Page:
24 July 2010 | Apia, Samoa
"Talofa" is the greeting here in Samoa. It is so nice to hear. We tied up at the dock around 10am on Thursday morning. We were greeted by Harbor Control and our offshore sailing instructor, John Neal who happened to be tied up with his boat, Mahina Tiare III, just across the dock. We had to stay aboard for a couple hours while our yellow quarantine flag was flying and various officials from Customs, Immigration, Health, and Quarantine all came by for a chat, paperwork, stamps and information. Each of the offices I listed have separate representatives with different forms. While we were waiting, John and his wife Amanda treated us to cold slices of watermelon and a local fruit salad. Amanda also performed her version of a Maori Haka (she is a New Zealander and a Haka is the Maori war dance.) She put on her red wig and Viking hat and danced along the dockside giving thekids quite a show - her passion for the Haka runs deep. Amanda and John also gave us some tips for getting about town and finding supplies and treated us to a feast of a breakfast the next morning. Mahina Tiare III is an HR46, so the kids got to see what a "real yacht" looks like inside. What a welcome.
Once we were free to leave the boat we headed into town for a little resort action at Aggie Gray's Hotel. Just down the street from the Apia Marina, Aggie Gray's hotel harkens back to the post-war era when Aggie began catering to GI's. She was supposedly the inspiration for the Bloody Mary character in South Pacific. She died a few years ago, but her spirit is alive in the hotel. Next Wed night we'll take the kids to dinner there for the dance show, but meanwhile, we've been invited to swim and relax by the pool anytime we want.
Today we visited the Robert Louis Stevenson (author of Treasure Island and many more works) home and museum. He and his family spent the last 4 years of his life in Samoa. He is buried on a hill above his home. His wife returned to the United States after his death, but once she died, her daughter brought her ashes back to Samoa so she is buried alongside RLS. Sophie is working on a blog post detailing the home, his life and our visit. So I'll leave the rest to her.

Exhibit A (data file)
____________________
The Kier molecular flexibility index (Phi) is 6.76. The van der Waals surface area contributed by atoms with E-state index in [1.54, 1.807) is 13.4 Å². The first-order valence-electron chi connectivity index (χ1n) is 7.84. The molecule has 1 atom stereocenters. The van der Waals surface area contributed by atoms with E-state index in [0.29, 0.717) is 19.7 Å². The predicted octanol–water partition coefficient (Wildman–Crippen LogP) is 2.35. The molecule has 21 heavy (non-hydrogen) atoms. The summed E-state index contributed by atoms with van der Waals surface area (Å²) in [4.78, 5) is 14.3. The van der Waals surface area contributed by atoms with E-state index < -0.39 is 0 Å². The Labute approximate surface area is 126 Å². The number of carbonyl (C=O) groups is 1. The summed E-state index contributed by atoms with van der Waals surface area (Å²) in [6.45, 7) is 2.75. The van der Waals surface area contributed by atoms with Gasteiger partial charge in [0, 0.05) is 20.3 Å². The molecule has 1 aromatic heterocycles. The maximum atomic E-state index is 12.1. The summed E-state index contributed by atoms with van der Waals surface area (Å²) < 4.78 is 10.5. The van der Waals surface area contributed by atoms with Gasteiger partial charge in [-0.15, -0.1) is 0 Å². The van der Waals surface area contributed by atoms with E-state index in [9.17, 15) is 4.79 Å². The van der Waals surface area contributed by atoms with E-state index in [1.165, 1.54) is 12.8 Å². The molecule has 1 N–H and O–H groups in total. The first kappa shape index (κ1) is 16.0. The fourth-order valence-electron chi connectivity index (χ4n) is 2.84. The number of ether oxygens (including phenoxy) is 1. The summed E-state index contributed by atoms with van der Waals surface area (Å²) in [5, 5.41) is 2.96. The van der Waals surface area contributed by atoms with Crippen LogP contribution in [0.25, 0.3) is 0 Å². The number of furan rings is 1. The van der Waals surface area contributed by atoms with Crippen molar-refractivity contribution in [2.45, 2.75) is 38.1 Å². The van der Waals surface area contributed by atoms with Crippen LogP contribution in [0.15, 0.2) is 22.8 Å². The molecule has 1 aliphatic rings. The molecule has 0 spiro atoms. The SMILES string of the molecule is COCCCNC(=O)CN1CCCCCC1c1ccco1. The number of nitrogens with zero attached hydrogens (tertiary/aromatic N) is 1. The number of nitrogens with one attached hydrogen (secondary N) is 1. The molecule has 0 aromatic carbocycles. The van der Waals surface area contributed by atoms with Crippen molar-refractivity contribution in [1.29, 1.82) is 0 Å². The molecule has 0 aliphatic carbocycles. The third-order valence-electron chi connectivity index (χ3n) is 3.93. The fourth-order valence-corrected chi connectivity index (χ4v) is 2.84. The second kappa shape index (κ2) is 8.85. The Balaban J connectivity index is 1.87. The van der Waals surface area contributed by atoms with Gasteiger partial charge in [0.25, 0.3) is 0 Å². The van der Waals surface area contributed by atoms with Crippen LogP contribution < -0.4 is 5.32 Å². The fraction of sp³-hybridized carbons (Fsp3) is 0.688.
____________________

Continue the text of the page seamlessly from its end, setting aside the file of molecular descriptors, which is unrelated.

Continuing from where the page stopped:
We then came back to the boat and tried to set up our transformer to get the batteries juiced up. It ran for 20 minutes until Finn and Freya yelled from above "Hey Dad, there's fire and smoke, the box is on fire!" Eric is kicking himself because he meticulously set the transformer for 220 instead of 240. He thinks he misheard the marina staff when we arrived. So now we have to run the engine to charge the batteries for a couple hours and we have to track down a new transformer. A hot situation.
This afternoon we'll snorkel at the nature preserve, tomorrow is Sunday so we'll attend the Catholic church service and hear amazing singing and Monday, Eric is off to officialdom to request permission for us to sail to the neighboring island of Savaii before we depart for Tonga. On Tuesday we signed up for an all-day tour of Manono Island, a tiny outer island in the straight between Upolu and Savaii. The kids will get a ferry boat ride, a local lunch, get to see how coconut milk is made and watch some women weave mats. It is a total touristy-tour with staged "local" situations, but what the heck. I am sure we'll meet some nice elderly Australians on holiday and have a relaxing day.
We've learned some valuable culture lessons already. We've been hustled a couple times, but now we can see it coming. Whenever fresh tourists arrive on shore, they stand out. White skin, sun hats, backpacks and all the while they are looking up and around to take in all the sights. This makes an easy mark and we were no exception with our three little ducks in a row. It starts out with a friendly hello, then a drawing you in with some story about an Auntie to lives in the States, or some relatives who lost everything in the Tsunami and they are helping them raise money, and then suddenly you've been hooked and have to get out of the situation with your money still in your pocket. No harm done and we can now see them coming a mile away. We've learned the "waving-off hand wave" and how to sing-song a disinterested "Talofa" so we can say hello and ignore them at the same time. The kids have found this fascinating. At first we started to call it the Samoan Hustle, but then realized that is quite unfair. It is just the hustle that happens in any big city, in Samoa or right at home, especially in cities often visited by tourists.